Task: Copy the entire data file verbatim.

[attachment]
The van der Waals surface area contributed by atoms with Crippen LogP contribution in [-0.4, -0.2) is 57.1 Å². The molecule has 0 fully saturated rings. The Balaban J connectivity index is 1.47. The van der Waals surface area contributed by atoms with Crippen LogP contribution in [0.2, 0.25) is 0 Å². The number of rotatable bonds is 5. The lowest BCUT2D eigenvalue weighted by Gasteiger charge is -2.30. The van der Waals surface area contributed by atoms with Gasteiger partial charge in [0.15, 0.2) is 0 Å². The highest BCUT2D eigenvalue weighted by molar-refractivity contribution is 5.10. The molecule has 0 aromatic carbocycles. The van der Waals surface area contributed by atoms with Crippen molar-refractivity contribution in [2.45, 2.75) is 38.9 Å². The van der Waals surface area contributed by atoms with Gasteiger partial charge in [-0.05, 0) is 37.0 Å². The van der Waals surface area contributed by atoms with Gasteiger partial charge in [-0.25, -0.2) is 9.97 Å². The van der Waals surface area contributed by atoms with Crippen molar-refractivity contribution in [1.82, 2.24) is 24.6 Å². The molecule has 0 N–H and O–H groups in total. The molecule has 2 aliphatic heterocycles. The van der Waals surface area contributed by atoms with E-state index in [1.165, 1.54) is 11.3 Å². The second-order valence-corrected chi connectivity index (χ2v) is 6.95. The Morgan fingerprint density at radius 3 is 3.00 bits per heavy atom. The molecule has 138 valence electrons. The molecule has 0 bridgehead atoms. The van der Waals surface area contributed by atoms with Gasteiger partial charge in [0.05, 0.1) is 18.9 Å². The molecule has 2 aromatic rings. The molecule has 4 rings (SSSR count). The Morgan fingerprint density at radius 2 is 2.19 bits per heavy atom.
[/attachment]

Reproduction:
The van der Waals surface area contributed by atoms with Crippen LogP contribution in [-0.4, -0.2) is 57.1 Å². The molecule has 0 fully saturated rings. The Balaban J connectivity index is 1.47. The van der Waals surface area contributed by atoms with Crippen LogP contribution in [0.2, 0.25) is 0 Å². The number of rotatable bonds is 5. The lowest BCUT2D eigenvalue weighted by Gasteiger charge is -2.30. The van der Waals surface area contributed by atoms with Gasteiger partial charge in [0.15, 0.2) is 0 Å². The highest BCUT2D eigenvalue weighted by molar-refractivity contribution is 5.10. The molecule has 0 aromatic carbocycles. The van der Waals surface area contributed by atoms with Crippen molar-refractivity contribution in [2.45, 2.75) is 38.9 Å². The van der Waals surface area contributed by atoms with Gasteiger partial charge in [-0.05, 0) is 37.0 Å². The van der Waals surface area contributed by atoms with Gasteiger partial charge in [-0.25, -0.2) is 9.97 Å². The van der Waals surface area contributed by atoms with Crippen molar-refractivity contribution in [1.82, 2.24) is 24.6 Å². The molecule has 0 N–H and O–H groups in total. The molecule has 2 aliphatic heterocycles. The van der Waals surface area contributed by atoms with E-state index in [1.165, 1.54) is 11.3 Å². The second-order valence-corrected chi connectivity index (χ2v) is 6.95. The Morgan fingerprint density at radius 3 is 3.00 bits per heavy atom. The molecule has 138 valence electrons. The molecule has 0 bridgehead atoms. The van der Waals surface area contributed by atoms with Gasteiger partial charge in [0.05, 0.1) is 18.9 Å². The molecule has 2 aromatic rings. The molecule has 4 rings (SSSR count). The Morgan fingerprint density at radius 2 is 2.19 bits per heavy atom.